Franklin Forum Roundup: 14 Print Material Prep Tips
Recipients "triage" their mail, setting aside certain pieces to open before others. So the goal, according to Tempa Berish, owner of Philadelphia-based printing, direct-mail and fulfillment company Chelsea Partners, is to make sure your mailpieces stand out.
"If you're going to take the time and money to send a piece, make sure that the messaging is something that that person can relate to and is interested in," she advised in a session at the Franklin Forum, sponsored by the Association of Fundraising Professionals Greater Philadelphia Chapter, in Philadelphia in late April.
Her tips for preparing print materials for direct-mail campaigns:
- Check with the post office or your mailhouse on postal rates and design restrictions before preparing your artwork. Be aware of U.S. Postal Service clear-zone and design restrictions to avoid mailing penalties.
- Know the potential weight of your final assembled piece before settling on a design. Heavier paper can increase postage rates.
- Ask your mailhouse about different paper and envelope options. "Slight changes in brand, flap size or stock can make a big difference in savings," Berish said. "Minor changes in paper color or outer envelope size can increase open rate (e.g., blue or yellow outer envelope, No. 11 or No. 12 size)."
- Have more than one person proofread for content accuracy and typos.
- Finish designing the mailpiece and making all edits and changes before typesetting to avoid fees that can result from frequent changes.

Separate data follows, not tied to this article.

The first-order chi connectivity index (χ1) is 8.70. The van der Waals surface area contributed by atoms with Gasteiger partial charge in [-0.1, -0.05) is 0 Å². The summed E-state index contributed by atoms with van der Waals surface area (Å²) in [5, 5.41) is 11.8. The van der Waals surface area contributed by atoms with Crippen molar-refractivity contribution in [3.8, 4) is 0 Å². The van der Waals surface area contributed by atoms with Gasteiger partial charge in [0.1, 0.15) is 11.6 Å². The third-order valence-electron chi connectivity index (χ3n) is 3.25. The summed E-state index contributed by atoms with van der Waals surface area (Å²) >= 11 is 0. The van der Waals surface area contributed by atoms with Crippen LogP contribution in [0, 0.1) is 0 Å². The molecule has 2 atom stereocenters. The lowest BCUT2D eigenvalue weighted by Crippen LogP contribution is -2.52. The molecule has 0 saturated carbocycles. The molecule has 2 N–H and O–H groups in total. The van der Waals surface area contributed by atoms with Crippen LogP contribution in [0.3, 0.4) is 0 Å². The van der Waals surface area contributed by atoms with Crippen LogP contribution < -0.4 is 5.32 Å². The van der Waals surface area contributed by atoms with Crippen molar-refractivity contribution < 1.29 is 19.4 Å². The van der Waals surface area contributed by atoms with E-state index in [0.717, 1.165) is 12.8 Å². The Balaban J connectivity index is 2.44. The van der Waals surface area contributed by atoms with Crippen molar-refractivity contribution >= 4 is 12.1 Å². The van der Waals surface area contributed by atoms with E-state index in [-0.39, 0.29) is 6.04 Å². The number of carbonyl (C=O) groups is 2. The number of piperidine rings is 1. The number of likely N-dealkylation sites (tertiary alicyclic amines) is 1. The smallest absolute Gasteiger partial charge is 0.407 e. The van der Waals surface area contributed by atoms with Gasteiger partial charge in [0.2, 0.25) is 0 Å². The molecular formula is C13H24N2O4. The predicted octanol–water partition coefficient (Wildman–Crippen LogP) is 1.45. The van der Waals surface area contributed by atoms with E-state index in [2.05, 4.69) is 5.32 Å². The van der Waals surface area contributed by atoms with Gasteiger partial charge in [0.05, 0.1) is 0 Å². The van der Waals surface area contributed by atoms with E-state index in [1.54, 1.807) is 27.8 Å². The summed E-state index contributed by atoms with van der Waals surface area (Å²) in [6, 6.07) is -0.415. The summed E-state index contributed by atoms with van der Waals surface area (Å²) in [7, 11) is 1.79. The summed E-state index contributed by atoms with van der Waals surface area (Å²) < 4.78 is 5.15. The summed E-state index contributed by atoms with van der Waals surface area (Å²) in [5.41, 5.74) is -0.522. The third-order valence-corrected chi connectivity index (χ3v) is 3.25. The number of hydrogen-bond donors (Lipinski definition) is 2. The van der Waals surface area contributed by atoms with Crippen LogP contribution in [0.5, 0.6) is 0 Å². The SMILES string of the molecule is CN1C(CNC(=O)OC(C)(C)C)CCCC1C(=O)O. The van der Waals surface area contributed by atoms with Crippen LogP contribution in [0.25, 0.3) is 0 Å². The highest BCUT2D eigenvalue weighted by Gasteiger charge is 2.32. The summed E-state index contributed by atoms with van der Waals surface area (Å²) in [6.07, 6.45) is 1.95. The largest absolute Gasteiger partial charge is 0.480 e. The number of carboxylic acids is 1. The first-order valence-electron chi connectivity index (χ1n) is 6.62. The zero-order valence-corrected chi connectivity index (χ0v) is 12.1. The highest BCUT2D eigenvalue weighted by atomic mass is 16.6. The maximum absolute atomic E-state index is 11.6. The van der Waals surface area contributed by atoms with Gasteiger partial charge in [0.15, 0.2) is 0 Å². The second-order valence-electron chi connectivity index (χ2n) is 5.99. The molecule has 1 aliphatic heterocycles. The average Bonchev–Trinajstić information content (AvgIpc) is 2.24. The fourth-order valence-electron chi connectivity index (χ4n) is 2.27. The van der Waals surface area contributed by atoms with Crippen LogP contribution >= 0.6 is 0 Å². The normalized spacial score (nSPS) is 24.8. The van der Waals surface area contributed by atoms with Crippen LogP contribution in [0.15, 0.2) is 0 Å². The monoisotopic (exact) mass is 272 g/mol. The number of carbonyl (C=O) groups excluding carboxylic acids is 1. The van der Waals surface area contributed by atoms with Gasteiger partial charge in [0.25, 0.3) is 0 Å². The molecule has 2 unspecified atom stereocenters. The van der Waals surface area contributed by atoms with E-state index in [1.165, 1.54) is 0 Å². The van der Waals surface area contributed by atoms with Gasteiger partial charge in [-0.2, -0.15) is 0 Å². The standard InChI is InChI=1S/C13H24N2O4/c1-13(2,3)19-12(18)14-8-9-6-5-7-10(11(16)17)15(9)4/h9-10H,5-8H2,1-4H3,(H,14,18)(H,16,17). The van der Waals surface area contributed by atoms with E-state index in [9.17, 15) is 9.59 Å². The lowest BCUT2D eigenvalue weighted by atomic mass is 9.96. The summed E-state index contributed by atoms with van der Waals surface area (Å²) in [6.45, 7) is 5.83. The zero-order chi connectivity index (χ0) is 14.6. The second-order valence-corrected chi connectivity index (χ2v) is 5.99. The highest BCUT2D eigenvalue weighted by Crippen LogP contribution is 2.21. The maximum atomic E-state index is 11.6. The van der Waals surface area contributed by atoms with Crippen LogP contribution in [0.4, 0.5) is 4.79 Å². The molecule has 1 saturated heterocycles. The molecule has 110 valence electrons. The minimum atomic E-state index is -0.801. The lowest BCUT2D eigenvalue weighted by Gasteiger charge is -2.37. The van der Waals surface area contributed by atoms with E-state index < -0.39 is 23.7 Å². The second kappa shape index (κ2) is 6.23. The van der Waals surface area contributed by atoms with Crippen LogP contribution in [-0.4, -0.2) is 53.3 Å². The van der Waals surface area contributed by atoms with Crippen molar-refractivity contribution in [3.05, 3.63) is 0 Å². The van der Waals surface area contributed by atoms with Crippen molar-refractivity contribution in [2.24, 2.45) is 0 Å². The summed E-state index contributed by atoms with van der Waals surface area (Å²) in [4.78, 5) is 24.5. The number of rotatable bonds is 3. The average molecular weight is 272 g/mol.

- Create the artwork with InDesign or Quark, as Publisher or Illustrator files increase costs with commercial printing.
- You are oversegmenting if the increase in minimum charges per segment outweighs the benefit of additional personalization.
- Create a mail calendar to make sure your campaign flows smoothly and arrives in homes at the right time for the lowest cost. "Avoid First Class except for appeals during heavy mailing seasons," Berish said.
- Make sure your data is clean.
- Your organization still gets charged for postage on Business Reply Mail envelopes that donors place a stamp on (in response to a "Your stamp here increases your gift" plea) unless you physically take the stamped envelopes to the post office and ask for a refund.
- Prepopulate phone number and e-mail information on reply slips, and prompt donors to make any necessary corrections.
- Always include a "No Premium" option on reply devices, when applicable.
- Some organizations send a brochure or reply card without a letter. While Berish said that's OK, organizations should be sure to communicate to donors by letter at least once throughout the year because people like the personal touch of a letter.
- Organizations should be aware that everything they print will print darker than it appears on screen. The type of paper chosen affects how colors render, as well; recycled paper, for example, is more absorbent.
Berish cautioned organizations not to let fear drive their thinking during this tough economic time. Ramp up donor acquisition, and institute a prompt thank-you letter to those who do give that informs them of what their dollars helped achieve and doesn't include another ask.